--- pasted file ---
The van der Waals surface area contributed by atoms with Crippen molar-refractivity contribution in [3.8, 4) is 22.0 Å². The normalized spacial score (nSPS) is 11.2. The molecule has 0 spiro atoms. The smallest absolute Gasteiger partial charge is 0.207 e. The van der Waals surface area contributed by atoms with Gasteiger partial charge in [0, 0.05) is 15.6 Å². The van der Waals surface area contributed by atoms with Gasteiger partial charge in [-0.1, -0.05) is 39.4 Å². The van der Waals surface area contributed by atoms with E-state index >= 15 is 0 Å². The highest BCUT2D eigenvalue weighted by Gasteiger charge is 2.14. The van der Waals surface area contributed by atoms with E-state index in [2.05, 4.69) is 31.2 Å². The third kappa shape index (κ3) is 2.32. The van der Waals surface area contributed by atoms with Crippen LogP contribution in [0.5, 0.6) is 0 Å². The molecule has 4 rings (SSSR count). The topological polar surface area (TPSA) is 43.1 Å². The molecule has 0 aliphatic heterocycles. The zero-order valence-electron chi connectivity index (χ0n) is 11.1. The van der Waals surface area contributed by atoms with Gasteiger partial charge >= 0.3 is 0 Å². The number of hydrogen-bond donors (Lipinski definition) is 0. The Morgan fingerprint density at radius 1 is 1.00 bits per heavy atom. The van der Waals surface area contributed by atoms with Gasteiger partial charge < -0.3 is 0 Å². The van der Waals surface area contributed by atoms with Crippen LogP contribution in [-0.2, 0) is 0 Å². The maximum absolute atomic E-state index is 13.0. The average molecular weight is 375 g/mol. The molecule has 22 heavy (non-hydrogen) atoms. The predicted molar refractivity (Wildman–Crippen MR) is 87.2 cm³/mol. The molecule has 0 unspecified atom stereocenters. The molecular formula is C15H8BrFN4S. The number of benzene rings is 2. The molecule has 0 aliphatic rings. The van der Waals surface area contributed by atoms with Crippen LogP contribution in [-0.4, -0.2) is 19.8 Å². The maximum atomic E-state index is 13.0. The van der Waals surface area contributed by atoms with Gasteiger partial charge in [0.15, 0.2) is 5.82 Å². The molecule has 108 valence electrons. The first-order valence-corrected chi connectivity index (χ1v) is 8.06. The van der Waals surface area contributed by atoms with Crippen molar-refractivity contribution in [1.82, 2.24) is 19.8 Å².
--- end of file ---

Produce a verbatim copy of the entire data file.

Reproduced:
The van der Waals surface area contributed by atoms with Crippen molar-refractivity contribution in [3.8, 4) is 22.0 Å². The normalized spacial score (nSPS) is 11.2. The molecule has 0 spiro atoms. The smallest absolute Gasteiger partial charge is 0.207 e. The van der Waals surface area contributed by atoms with Gasteiger partial charge in [0, 0.05) is 15.6 Å². The van der Waals surface area contributed by atoms with Gasteiger partial charge in [-0.1, -0.05) is 39.4 Å². The van der Waals surface area contributed by atoms with E-state index >= 15 is 0 Å². The highest BCUT2D eigenvalue weighted by Gasteiger charge is 2.14. The van der Waals surface area contributed by atoms with E-state index in [2.05, 4.69) is 31.2 Å². The third kappa shape index (κ3) is 2.32. The van der Waals surface area contributed by atoms with Crippen LogP contribution in [0.5, 0.6) is 0 Å². The molecule has 4 rings (SSSR count). The topological polar surface area (TPSA) is 43.1 Å². The molecule has 0 aliphatic heterocycles. The zero-order valence-electron chi connectivity index (χ0n) is 11.1. The van der Waals surface area contributed by atoms with Gasteiger partial charge >= 0.3 is 0 Å². The number of hydrogen-bond donors (Lipinski definition) is 0. The Morgan fingerprint density at radius 1 is 1.00 bits per heavy atom. The van der Waals surface area contributed by atoms with Gasteiger partial charge < -0.3 is 0 Å². The van der Waals surface area contributed by atoms with Crippen LogP contribution in [-0.2, 0) is 0 Å². The maximum absolute atomic E-state index is 13.0. The average molecular weight is 375 g/mol. The molecule has 22 heavy (non-hydrogen) atoms. The predicted molar refractivity (Wildman–Crippen MR) is 87.2 cm³/mol. The molecule has 0 unspecified atom stereocenters. The molecular formula is C15H8BrFN4S. The number of benzene rings is 2. The molecule has 0 aliphatic rings. The van der Waals surface area contributed by atoms with Crippen LogP contribution in [-0.4, -0.2) is 19.8 Å². The maximum atomic E-state index is 13.0. The van der Waals surface area contributed by atoms with Gasteiger partial charge in [0.15, 0.2) is 5.82 Å². The molecule has 108 valence electrons. The first-order valence-corrected chi connectivity index (χ1v) is 8.06. The van der Waals surface area contributed by atoms with Crippen molar-refractivity contribution in [1.82, 2.24) is 19.8 Å².